May 2012

Lawsuits under the minimum wage and overtime laws have become a cottage industry. Filings of these lawsuits have increased 400% from 2000 to 2011. Why? While some reasons may depend upon whom you ask (and their political leanings), there are clearly some trends, as noted in a recent article here.

A few reasons:

  • The Fair Labor Standards Act (FLSA) was passed in 1938 and the substance of its provisions has remained constant since then. But, our economy has changed dramatically – from a primarily manufacturing-based economy then, to a primarily service-based economy now. This leads to some “square peg/round hole” problems as employers try to apply concepts from a bygone era to a new economic reality.
    Continue Reading Wage and Hour: Why So Many Lawsuits?

The National Labor Relations Board’s recent attempt to change its union election rules has been halted by a federal district court in Washington, D.C. The Court ruled that the attempted changes were not valid because the vote to approve the rules occurred when the Board did not have a quorum (Chamber of Commerce v. NLRB, D.D.C., No. 11-cv-2262, 5/14/12).

Interestingly, the decision hinged on what is sufficient “participation” in an electronic vote to satisfy quorum requirements. Board member Brian E. Hayes did not vote or take any action in the December 16, 2011 electronic vote. Is that like being present but abstaining, and thus counting toward a quorum? No, said the Court. Hayes was only sent the notification calling for a vote; he did not vote or even abstain. His silence was as if he was not in attendance at an in-person meeting, and thus, no quorum was present for the election rules to have been properly adopted.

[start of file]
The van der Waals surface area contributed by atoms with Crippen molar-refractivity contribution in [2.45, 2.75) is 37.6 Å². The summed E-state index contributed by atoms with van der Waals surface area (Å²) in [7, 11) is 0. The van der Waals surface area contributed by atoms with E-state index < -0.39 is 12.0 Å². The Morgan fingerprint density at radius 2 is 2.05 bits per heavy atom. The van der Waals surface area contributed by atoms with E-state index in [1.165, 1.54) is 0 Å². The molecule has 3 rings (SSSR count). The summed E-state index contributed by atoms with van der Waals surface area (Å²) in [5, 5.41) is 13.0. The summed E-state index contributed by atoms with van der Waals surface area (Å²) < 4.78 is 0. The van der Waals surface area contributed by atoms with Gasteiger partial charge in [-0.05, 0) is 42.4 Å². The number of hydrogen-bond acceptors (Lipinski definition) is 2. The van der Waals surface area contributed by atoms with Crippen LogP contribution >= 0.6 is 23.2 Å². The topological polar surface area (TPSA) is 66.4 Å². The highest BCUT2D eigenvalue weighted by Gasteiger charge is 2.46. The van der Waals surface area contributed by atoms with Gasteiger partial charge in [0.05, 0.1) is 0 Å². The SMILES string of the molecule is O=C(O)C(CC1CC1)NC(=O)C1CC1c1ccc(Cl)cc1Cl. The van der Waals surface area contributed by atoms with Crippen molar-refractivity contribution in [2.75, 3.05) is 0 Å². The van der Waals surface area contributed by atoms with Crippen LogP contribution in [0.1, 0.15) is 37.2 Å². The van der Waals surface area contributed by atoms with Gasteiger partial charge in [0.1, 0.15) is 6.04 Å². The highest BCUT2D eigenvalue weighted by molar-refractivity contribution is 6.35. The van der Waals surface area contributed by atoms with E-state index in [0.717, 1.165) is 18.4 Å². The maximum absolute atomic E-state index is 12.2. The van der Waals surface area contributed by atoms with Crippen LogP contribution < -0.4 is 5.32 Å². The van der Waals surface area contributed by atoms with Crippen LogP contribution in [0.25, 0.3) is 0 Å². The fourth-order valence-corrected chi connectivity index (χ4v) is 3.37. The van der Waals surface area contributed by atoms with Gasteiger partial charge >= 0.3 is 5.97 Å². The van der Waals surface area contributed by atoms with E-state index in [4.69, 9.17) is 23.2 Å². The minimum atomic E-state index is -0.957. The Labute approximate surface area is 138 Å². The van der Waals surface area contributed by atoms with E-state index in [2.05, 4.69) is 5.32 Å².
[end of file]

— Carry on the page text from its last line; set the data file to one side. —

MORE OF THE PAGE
Continue Reading Federal Court Halts Board’s Changes in Election Rules

The passage of the California Transparency in Supply Chains Act of 2010 has led certain retail sellers and manufacturers to take a closer look at their supply chains for potential human trafficking violations.  And as of January 1, 2012, those retail sellers and manufacturers are required by the Act to make certain disclosures to the public regarding their efforts toward eradicating human trafficking and slavery in their supply chains.

Which entities are covered?

The Act applies to every retail seller and manufacturer doing business in California and having annual worldwide gross receipts that exceed $100,000,000.  An entity is doing business in California for the purposes of this Act if it: Continue Reading Compliance with the California Transparency in Supply Chains Act of 2010